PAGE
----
Zoos are obsolete and the notion seems absurd but covered corridors provide specifically designed conservation habitats. The children of London can always find rapid exposure to a wild environment, for it is integrated in their daily existence. The smaller parks in the city are designated for education of the young, ensuring that connection with nature is never threatened and the importance of ecological awareness grows in attention and popularity. It is now considered cool to care, to be aware, to be connected, for both young people and old.
Education of the young is an integral systemic change. Recognising that the world does not need further uneconomic growth (that which damages quality of life and planet), educational priorities shift to put a major emphasis on ecoliteracy, ecology and environmental education. This major syllabus shift is reflected in the very nature of school classrooms, which are redesigned with a far greater integration with nature. Key questions are returned to: What does it mean to be a good global citizen? What is a life well lived? How can we be healthy on a sick planet?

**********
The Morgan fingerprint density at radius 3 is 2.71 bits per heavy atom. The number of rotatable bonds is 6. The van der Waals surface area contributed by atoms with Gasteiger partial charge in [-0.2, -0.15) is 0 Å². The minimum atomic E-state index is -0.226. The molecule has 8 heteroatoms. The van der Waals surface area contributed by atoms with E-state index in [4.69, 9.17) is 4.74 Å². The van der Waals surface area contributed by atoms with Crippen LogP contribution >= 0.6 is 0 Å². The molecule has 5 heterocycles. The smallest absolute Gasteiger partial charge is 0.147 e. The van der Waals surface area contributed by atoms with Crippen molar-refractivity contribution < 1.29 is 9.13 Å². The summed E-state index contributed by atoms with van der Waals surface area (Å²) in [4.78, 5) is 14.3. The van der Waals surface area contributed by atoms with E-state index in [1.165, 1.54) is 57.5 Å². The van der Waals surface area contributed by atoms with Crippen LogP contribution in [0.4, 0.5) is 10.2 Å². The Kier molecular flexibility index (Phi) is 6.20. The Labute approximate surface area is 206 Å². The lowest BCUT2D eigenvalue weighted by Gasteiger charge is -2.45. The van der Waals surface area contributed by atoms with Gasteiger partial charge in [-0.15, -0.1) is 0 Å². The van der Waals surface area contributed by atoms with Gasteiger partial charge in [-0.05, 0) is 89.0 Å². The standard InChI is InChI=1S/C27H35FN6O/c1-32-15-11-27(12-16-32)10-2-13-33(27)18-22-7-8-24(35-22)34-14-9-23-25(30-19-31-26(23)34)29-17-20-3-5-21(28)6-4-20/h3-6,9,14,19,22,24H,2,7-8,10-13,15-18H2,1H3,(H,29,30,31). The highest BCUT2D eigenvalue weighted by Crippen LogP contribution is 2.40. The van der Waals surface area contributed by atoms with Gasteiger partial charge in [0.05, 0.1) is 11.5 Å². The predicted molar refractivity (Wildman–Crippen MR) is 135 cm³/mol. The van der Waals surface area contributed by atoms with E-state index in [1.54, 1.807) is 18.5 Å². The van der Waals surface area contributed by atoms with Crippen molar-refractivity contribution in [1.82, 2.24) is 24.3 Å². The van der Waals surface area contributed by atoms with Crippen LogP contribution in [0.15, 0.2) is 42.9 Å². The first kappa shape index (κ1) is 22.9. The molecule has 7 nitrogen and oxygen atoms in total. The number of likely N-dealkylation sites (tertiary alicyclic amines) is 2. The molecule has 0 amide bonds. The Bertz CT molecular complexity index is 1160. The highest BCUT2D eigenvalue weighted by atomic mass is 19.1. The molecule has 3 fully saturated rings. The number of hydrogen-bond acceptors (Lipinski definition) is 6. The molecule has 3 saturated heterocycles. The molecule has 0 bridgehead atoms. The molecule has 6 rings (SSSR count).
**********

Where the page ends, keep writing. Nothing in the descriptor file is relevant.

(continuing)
Furthermore, recognising the damaging influence of a lack of rites of passage amongst young people, in both urban and rural areas, every adolescent regardless of sex, race, religion or creed participates in a state-sponsored vision quest, a four-day nature rite as they reach adulthood. The phenomenal impact of this on community relations and ecological consciousness has a radical influence on society, generation by generation. The policy reflects the importance of looking beyond the now, of investing in the future of our children. Rites of passage, carefully curated by older generations, powerfully influence the growth of community amongst young people. Gang-related violence and community tensions are the immediate beneficiaries.